• Use the US Postal Service’s ZIP Lookup tool to look up the standard version of your address, and enter it into exactly as it appears on file with the Postal Service.

If your answers do not match the IRS records three times, you’ll be locked out of Get My Payment for security reasons. If that happens, you must wait 24 hours and try again. If you can’t verify your identity, you won’t be able to use Get My Payment. Unfortunately, there’s no fix for that: the IRS says not to not contact them.

However, if you verified your identity and received “Payment Status Not Available,” this means that the IRS cannot determine your eligibility for a payment right now. There are several reasons this could happen, including:

  • You didn’t file either a 2018 or 2019 tax return; or
  • Your recently filed return has not been fully processed.

Again, the IRS says there’s no fix for that and you should not contact them.

Timing Of Checks

As noted earlier, initial direct deposit payments began arriving last week. Paper checks were mailed beginning on Wednesday, December 30.

Direct deposit payments may take several days to post to individual accounts. Some folks may have seen the payments as pending or as provisional payments in accounts before the scheduled payment date of January 4, 2021, which was the official date that funds were available.

If you didn’t receive your earlier stimulus payment by direct deposit, you will likely receive a check or, in some instances, a debit card. If you don’t receive a direct deposit by early January, watch the mail for either a paper check or a debit card. Mailed payments will require more processing and mailing time.

Eligible check recipients who live abroad will have longer wait times for checks as disruptions to air travel and mail delivery in some countries will slow delivery.

Forms Of Payment

The form of payment for the second stimulus check may be different than for the first stimulus check. Some people who received a paper check last time might receive a debit card this time, and some people who received a debit card last time may receive a paper check.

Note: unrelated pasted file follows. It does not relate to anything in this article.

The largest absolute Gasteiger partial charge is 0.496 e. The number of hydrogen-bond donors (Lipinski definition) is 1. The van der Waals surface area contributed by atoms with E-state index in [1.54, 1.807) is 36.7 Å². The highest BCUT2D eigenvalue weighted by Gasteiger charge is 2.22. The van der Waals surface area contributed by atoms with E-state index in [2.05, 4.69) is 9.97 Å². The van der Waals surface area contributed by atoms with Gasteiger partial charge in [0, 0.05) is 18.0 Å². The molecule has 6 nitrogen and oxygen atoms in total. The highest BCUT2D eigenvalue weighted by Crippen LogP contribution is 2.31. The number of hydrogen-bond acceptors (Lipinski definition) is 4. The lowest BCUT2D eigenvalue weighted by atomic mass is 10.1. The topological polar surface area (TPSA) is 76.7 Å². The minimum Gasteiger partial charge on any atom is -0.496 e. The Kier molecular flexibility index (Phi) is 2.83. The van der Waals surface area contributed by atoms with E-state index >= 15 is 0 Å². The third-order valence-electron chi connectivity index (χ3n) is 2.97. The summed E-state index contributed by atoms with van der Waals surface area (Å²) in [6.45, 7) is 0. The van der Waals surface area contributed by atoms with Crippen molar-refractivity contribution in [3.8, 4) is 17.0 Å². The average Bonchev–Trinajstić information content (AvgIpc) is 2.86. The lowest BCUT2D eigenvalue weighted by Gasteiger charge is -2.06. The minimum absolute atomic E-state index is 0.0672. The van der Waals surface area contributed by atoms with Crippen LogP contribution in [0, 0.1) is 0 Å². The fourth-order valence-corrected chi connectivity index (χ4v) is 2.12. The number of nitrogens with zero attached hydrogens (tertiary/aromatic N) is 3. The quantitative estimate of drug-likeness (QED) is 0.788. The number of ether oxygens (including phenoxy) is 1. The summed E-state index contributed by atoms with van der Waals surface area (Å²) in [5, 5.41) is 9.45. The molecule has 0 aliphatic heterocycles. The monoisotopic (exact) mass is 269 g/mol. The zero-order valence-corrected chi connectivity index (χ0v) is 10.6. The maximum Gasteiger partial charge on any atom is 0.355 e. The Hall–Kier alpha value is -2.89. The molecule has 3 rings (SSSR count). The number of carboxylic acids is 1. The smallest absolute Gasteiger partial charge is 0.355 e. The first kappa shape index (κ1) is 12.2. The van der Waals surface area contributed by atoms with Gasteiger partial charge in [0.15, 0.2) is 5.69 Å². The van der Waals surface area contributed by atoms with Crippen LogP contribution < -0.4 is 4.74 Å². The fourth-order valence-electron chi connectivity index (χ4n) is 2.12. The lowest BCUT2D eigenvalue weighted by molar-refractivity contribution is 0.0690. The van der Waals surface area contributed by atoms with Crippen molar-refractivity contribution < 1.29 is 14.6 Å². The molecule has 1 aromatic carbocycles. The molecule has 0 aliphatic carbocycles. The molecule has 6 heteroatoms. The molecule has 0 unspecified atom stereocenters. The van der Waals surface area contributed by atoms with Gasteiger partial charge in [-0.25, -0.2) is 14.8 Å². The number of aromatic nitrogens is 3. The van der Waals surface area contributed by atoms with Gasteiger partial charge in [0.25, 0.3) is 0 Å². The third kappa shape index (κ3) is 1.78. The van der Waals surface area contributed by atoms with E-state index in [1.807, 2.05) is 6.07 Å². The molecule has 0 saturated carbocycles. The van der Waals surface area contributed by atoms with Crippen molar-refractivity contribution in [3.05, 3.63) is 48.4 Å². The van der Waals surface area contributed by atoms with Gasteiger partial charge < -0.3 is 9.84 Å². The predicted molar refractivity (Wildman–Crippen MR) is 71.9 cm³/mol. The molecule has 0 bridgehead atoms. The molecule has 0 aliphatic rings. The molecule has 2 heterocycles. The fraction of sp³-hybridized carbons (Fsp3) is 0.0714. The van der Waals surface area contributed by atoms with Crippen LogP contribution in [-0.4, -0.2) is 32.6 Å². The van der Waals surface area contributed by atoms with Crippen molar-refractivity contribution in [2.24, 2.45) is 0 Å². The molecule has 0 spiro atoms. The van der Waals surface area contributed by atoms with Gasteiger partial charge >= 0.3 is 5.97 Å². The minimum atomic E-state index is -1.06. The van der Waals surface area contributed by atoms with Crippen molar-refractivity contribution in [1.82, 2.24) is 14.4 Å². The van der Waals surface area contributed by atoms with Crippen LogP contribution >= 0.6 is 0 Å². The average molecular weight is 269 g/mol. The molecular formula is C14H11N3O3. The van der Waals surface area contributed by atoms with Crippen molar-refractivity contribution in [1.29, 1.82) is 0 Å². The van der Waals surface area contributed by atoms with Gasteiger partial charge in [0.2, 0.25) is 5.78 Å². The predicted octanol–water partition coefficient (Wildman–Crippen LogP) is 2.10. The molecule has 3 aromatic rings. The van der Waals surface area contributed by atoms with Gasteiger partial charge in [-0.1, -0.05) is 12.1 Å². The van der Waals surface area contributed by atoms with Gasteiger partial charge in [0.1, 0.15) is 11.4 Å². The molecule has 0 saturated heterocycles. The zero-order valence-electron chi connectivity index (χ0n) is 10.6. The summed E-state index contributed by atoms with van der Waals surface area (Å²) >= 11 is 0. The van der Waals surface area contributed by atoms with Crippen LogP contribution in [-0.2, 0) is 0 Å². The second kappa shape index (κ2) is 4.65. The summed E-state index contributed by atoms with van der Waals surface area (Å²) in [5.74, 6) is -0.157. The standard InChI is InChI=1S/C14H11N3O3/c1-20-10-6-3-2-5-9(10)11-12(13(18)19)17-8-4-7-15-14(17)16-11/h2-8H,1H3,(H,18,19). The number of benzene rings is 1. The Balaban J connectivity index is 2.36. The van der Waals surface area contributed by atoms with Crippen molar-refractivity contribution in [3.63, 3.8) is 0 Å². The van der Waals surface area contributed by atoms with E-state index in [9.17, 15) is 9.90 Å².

Please watch the mail carefully! Last time, some taxpayers weren’t expecting those debit cards and accidentally tossed them in the trash. If Treasury sends you a debit card, it will be issued by Treasury’s financial agent, MetaBank®, N.A. The card will be sent in a white envelope with the U.S. Department of the Treasury seal. The card has the Visa name on the front of the Card and the issuing bank, MetaBank®, N.A. on the back of the card. More information about these cards is available at EIPcard.com.

Automatic Payment

If you’re eligible to receive this second payment, you don’t need to do anything to receive a stimulus check.

Payments will be automatic for eligible taxpayers who filed a 2019 tax return, those who receive Social Security retirement, survivor or disability benefits (SSDI), Railroad Retirement benefits as well as Supplemental Security Income (SSI) and Veterans Affairs beneficiaries who didn’t file a tax return. (If you’re in this group and you don’t receive a payment for any reason, you can claim your payment when you file a 2020 tax return.)

Payments will also be automatic for anyone who successfully registered for the first payment online at IRS.gov using the agency’s Non-Filers tool by November 21, 2020, or who submitted a simplified tax return that has been processed by the IRS.